Fanny Brice (October 29, 1891 - May 29, 1951) was a United States comedienne, singer, and entertainer.
"Fanny Brice" (occasionally spelled "Fannie") was the stage name of Fania Borach, born in New York City, the third child of relatively well-off saloon owners of Hungarian Jewish descent. In 1908, she dropped out of school to work in a burlesque review. She is best known for both her association with Florenz Ziegfeld, headlining his Ziegfield Follies from 1910 into the 1930s, and for her later radio career which lasted a decade and a half.
In the 1921 "Follies," she was featured singing "My Man" which became a big hit and is considered Fanny Brice's "signature" song. She made phonograph records of it for Victor Records and appeared singing it in the 1930 sound film "My Man." The second song most associated with her is the tune "Second Hand Rose". She recorded nearly two dozen record "sides" for Victor, and also cut several for Columbia. She is a posthumous recipient of a Grammy Hall of Fame Award for her 1921 recording of "My Man."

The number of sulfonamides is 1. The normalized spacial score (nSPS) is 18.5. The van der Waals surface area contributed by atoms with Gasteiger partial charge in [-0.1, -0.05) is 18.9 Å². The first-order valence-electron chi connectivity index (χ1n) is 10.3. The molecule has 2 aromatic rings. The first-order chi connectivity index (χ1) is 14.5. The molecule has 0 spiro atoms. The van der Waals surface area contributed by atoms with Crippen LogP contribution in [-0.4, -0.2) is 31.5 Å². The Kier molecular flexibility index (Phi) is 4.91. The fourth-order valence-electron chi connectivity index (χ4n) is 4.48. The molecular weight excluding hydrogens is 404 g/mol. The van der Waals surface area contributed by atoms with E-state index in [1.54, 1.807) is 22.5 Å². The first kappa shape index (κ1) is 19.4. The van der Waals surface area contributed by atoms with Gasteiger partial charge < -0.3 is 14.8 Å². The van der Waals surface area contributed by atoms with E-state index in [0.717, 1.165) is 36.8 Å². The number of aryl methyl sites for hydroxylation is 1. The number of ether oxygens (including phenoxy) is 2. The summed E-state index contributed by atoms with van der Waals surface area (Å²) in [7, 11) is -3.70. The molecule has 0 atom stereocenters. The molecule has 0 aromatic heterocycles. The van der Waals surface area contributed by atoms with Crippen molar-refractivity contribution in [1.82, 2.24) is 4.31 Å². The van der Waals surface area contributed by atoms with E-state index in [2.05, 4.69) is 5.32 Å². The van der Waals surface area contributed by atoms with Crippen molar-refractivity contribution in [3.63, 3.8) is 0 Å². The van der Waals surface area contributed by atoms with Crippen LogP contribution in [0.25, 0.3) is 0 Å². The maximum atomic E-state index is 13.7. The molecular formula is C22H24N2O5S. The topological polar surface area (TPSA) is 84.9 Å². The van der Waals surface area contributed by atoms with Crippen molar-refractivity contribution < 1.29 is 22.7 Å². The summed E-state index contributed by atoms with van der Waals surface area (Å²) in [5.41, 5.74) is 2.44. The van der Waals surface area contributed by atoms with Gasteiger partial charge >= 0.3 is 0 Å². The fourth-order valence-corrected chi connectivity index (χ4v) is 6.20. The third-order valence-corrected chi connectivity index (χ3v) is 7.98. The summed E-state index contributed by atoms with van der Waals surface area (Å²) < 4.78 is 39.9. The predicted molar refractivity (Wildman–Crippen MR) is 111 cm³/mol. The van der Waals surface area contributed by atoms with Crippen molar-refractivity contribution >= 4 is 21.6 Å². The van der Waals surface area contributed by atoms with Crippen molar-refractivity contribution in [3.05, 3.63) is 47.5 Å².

Her brother Lew Brice became actress Mae Clarke's first husband in 1928, but they divorced a few years later without any children.
Trying to leap from stage to screen, Fanny made several films. She appeared in "My Man" (1928), "Be Yourself!" (1930), "Everybody Sing" (1938) (with Judy Garland), "The Great Ziegfeld" (the only original Ziegfeld performer to portray herself in the 1936 film), and 1946's "Ziegfeld Follies." For her contribution to the motion picture industry, she has a star on the Hollywood Walk of Fame at MP 6415 Hollywood Blvd.
From the 1930s until her death in 1951, Fanny had her own radio show which featured her as a bratty toddler named "Baby Snooks," a role she first premiered in Follies' skit.
Brice's second husband was the professional gambler Julius "Nicky" Arnstein. After he had served two years at Fort Leavenworth for conspiracy to carry stolen securities into the District of Columbia (he previously did time at Sing Sing, where Fanny visited him every week), a heartsick Brice divorced him.
She later married songwriter and stage producer Billy Rose and appeared in his revue "Crazy Quilt," among others. Unfortunately, that marriage also failed.
In 1951, Fanny Brice died in Hollywood, California at the age of 59 of a cerebral hemorrhage. She is interred in the Westwood Village Memorial Park Cemetery in Los Angeles.